From Iraqi insurgents targeting pipelines to Russian prosecutors targeting Yukos to storms in the Gulf of Mexico, threats to oil production have sent the price of crude soaring. With growth in global demand at a 24-year high and supply overstretched, any hint of disruption becomes a market mover. Oil prices hit $46.65 per bbl. last week the highest in the 21-year history of New York Mercantile Exchange futures amid fears of political unrest in the wake of oil-rich Venezuela's recall referendum on President Hugo Chávez. The soaring price might not signal a return to the 1970s oil shocks, but it was enough to cause stock markets to tumble and prompt economic leaders to warn of the threat to global economic growth.
Right on cue, here comes Saudi Arabia to save the day. Last week the kingdom said it was prepared to pump an extra 1.3 million bbl. a day to bridge the supply gap. Normally, even the hint of a production increase from the world's largest oil producer would quell prices. But this time the markets simply shrugged and kept driving up the price. What went wrong?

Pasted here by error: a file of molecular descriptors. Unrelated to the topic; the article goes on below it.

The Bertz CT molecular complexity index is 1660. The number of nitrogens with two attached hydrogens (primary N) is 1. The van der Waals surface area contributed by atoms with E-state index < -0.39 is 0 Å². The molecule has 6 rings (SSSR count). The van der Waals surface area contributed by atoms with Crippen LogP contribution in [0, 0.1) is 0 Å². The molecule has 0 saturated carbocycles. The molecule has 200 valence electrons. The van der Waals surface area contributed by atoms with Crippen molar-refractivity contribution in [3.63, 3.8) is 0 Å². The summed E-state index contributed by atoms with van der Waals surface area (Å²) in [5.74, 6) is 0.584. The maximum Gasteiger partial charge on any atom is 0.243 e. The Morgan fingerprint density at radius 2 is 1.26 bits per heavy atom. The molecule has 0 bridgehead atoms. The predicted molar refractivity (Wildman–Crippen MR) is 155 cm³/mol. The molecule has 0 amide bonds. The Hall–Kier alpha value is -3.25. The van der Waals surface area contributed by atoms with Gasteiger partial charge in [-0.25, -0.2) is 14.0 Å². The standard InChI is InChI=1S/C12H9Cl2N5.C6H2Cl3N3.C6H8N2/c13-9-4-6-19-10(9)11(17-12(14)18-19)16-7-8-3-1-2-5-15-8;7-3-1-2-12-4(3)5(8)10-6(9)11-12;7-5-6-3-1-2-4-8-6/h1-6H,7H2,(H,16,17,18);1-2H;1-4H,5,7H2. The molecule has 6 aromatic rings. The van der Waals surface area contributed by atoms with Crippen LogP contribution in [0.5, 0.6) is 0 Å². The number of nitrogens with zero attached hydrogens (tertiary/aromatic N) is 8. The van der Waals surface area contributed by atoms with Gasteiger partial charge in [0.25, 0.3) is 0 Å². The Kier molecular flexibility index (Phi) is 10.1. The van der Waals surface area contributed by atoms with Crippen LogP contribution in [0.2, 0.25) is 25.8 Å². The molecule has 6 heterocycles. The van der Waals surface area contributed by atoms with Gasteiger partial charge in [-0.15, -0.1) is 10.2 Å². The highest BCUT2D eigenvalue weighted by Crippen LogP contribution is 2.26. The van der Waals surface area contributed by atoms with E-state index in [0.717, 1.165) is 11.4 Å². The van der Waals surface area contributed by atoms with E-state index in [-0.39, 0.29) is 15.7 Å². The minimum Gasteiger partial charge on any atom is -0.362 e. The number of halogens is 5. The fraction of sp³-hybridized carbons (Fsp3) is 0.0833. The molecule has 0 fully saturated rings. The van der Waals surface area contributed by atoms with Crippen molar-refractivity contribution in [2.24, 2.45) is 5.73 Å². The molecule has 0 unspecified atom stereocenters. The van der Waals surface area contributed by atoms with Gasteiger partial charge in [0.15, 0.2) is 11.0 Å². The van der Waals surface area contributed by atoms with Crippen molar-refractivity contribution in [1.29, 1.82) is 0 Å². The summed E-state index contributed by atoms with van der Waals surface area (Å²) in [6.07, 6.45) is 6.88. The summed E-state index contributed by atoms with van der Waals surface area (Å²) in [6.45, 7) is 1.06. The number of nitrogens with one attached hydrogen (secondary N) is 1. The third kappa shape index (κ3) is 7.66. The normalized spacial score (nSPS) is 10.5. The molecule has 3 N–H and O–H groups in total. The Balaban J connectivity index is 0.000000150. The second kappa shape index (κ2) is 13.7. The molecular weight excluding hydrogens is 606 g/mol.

Saudi Arabia's problem isn't a lack of oil; rather, it needs to modernize its drilling and refining infrastructure. Even then, says Wardell, Saudi Arabia's extra capacity comes in the form of heavy crude good for making diesel but not the in-demand light, sweet crude that refineries need for gasoline. And so most analysts now predict prices will hit $50 per bbl., a far cry from the less than $10 per bbl. that crude fetched back in 1986. Supply and demand are powerful in theory, but for the moment they're taking a backseat to fear. If Yukos dries up (the Russian titan produces 2% of world supply) or insurgents hit oil installations in Iraq, Nigeria or whisper it Saudi Arabia, then $40 per bbl. might start to look almost cheap.
Back Down To Earth
A mixed week for British Airways: the carrier cheered first-quarter profits of $128 million after a loss last year, but risks legal action after ignoring Italy's demand to stop undercutting struggling Alitalia's fares on competing long-haul routes. BA asked the European Commission to step in. Meanwhile, union members among the airline's ground staff voted in favor of strike action over pay.
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